By David Walter
Abnormal amounts of rain continue to produce record-breaking water levels in Watauga Lake. Since the start of this year, unusually heavy rainfall has presented extraordinary conditions. The excessive rain translates to the lake reaching its highest levels ever and has led to minor flooding above and below the dams. The previous record for Watauga Lake was in 1987 at 1963.3. In May, it was three feet over the previous record. As of last Saturday, the lakes level was 1965.5 above the dam.
The Tennessee Valley Authority (TVA) has been carefully tracking the water levels and meticulously releasing the water necessary to achieve equilibrium. The TVA is currently releasing close to an average of 3,190 cubic feet of water per second. In May, it was reported by TVA spokesperson Travis Brickley that the TVA was discharging close to 1.4 million gallons per minute.
The current level of 1965.5 is roughly six feet over the ideal flood guideline for the TVA. That guide line is traditionally set to just under 1960 feet and typically does not recede until levels decline to roughly 1950 – 1960 between mid-September and mid-April.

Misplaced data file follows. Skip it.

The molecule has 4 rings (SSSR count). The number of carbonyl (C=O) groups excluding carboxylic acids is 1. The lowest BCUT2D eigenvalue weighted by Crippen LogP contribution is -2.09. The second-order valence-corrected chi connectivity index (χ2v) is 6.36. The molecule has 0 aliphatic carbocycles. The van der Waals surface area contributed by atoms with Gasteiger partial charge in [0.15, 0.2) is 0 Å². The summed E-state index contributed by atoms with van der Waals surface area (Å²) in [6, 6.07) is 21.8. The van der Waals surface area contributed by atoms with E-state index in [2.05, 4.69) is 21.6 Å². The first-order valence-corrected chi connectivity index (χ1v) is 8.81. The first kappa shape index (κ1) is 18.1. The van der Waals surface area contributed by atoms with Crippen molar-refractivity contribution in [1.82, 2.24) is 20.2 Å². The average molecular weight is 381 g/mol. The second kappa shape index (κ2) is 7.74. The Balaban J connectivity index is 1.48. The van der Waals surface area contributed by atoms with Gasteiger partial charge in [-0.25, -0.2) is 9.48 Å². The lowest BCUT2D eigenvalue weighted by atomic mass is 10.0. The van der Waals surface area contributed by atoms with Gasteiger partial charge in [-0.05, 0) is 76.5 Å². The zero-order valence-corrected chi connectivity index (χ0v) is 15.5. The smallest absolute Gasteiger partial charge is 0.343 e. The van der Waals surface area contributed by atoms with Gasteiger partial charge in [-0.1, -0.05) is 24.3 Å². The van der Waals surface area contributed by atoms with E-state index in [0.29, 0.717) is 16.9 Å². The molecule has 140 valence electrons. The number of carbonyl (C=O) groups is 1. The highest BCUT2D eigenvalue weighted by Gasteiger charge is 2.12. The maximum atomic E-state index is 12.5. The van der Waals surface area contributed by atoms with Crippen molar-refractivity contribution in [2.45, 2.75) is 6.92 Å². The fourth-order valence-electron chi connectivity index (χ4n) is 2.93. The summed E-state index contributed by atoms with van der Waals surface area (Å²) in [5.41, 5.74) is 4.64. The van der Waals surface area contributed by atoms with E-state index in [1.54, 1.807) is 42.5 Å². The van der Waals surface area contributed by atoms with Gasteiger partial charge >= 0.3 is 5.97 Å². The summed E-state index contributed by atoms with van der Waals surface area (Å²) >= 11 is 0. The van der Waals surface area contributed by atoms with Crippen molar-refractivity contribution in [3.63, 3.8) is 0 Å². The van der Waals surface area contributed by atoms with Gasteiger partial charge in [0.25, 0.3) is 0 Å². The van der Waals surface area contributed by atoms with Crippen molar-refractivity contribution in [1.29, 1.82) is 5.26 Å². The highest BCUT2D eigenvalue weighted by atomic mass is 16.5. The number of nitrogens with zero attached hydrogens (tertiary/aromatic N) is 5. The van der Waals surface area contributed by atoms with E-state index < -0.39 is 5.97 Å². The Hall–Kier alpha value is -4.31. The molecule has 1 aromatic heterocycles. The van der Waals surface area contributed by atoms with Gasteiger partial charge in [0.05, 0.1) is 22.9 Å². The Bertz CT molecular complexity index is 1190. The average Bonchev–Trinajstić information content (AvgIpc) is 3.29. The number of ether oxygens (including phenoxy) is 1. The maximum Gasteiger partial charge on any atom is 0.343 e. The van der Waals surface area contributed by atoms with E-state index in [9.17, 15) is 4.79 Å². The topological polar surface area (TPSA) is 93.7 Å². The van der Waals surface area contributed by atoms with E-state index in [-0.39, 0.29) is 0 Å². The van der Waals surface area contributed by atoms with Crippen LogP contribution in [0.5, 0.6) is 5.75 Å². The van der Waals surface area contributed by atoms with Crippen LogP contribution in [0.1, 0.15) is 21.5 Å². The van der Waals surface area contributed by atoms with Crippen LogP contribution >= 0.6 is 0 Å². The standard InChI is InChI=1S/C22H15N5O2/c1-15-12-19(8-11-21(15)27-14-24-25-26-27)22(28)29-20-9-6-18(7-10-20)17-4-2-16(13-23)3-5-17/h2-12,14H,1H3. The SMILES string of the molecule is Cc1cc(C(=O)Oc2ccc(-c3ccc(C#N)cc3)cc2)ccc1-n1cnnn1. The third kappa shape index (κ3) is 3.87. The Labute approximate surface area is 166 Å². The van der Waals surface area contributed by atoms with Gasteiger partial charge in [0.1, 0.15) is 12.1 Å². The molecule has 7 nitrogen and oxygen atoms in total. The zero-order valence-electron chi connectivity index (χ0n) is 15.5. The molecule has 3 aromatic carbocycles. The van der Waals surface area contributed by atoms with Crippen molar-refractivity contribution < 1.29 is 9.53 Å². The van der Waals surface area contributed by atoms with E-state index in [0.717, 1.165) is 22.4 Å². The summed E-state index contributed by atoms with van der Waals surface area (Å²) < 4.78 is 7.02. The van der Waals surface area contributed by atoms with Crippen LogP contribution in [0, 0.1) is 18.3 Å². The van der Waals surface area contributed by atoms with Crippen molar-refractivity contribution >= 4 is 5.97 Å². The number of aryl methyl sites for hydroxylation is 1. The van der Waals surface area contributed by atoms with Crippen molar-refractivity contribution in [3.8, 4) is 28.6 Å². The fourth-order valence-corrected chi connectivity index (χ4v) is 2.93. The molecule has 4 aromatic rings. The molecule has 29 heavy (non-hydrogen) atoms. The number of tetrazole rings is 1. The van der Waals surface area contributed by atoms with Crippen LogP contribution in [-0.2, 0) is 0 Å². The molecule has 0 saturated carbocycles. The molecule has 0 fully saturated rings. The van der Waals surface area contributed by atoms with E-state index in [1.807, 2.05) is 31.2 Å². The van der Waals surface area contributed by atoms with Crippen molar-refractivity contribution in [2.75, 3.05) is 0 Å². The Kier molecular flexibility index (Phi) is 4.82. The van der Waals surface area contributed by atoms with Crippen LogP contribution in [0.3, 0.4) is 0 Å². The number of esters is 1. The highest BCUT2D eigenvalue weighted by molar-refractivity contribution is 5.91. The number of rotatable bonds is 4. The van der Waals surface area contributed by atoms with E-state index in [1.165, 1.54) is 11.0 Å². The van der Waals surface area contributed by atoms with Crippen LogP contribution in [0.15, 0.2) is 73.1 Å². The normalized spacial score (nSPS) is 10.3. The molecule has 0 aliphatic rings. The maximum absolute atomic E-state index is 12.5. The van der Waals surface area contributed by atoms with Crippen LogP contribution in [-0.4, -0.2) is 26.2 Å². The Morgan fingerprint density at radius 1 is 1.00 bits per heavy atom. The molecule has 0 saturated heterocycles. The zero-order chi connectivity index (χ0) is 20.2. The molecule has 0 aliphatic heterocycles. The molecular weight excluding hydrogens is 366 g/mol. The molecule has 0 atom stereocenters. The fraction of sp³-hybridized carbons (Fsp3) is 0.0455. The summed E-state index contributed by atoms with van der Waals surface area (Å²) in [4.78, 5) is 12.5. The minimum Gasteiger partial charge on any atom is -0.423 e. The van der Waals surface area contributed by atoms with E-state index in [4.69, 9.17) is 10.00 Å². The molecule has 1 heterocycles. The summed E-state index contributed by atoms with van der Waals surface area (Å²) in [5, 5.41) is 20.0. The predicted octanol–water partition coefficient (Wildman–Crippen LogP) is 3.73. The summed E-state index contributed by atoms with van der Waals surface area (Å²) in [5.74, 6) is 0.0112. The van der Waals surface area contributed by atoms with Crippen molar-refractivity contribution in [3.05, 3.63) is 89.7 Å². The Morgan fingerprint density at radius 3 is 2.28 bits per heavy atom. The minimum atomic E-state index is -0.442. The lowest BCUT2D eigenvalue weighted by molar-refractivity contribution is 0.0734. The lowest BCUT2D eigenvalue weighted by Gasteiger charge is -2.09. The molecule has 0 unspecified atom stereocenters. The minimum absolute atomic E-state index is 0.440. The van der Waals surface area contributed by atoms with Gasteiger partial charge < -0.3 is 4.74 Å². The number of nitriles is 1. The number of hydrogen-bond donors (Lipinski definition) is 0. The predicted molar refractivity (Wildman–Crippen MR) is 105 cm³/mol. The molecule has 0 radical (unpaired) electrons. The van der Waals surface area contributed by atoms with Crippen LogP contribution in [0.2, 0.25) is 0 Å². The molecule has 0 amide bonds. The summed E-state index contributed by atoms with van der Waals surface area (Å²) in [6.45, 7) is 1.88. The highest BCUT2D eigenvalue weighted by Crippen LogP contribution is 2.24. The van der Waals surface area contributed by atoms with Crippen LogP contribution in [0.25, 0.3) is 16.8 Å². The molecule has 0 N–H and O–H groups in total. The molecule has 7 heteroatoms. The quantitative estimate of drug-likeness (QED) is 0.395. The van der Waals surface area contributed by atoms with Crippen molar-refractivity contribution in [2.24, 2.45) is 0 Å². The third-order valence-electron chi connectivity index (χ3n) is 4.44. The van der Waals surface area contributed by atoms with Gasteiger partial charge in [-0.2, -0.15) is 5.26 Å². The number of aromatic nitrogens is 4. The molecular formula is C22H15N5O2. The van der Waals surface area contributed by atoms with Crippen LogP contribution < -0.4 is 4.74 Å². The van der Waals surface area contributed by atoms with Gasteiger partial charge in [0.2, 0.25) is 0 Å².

The continued primary concern of the TVA is the area below the dams of Watauga Lake. This includes Hampton and Elizabethton. According to their website, the TVA typically waits until the water in the lower tributaries recedes and then releases the water in anticipation of future flooding of the reservoirs. This has been a tricky balance because of the sheer volume of rain across the region and it has been even further complicated specifically by the amount of rain received in the last few months. The TVA is careful to take into consideration the homes near the affected tributaries. They also consider the local recreation on the lake and rivers, campgrounds, farms, and other locations that could be easily flooded. Because of their due diligence, there have been no major occurrences of flooding or damage outside the banks of tributaries.
While the conditions are not typical, authorities have given no cause for alarm. According to the TVA, there is no concern for the dams themselves. The structural integrity of the two dams on Watauga Lake has been recently verified.
Local recreation and tourism entities are encouraging those interested in recreation on the lake to continue with their plans and express no concern over the recent flooding. For them, its business as usual and visitors have not let conditions stop them from enjoying Watauga Lake.
To get the latest updates on the lake, the TVA recommends going to their website at www.tva.gov. Real-time information regarding current and hour-by-hour water levels can also be obtained through the TVA Mobile App.
By David Walter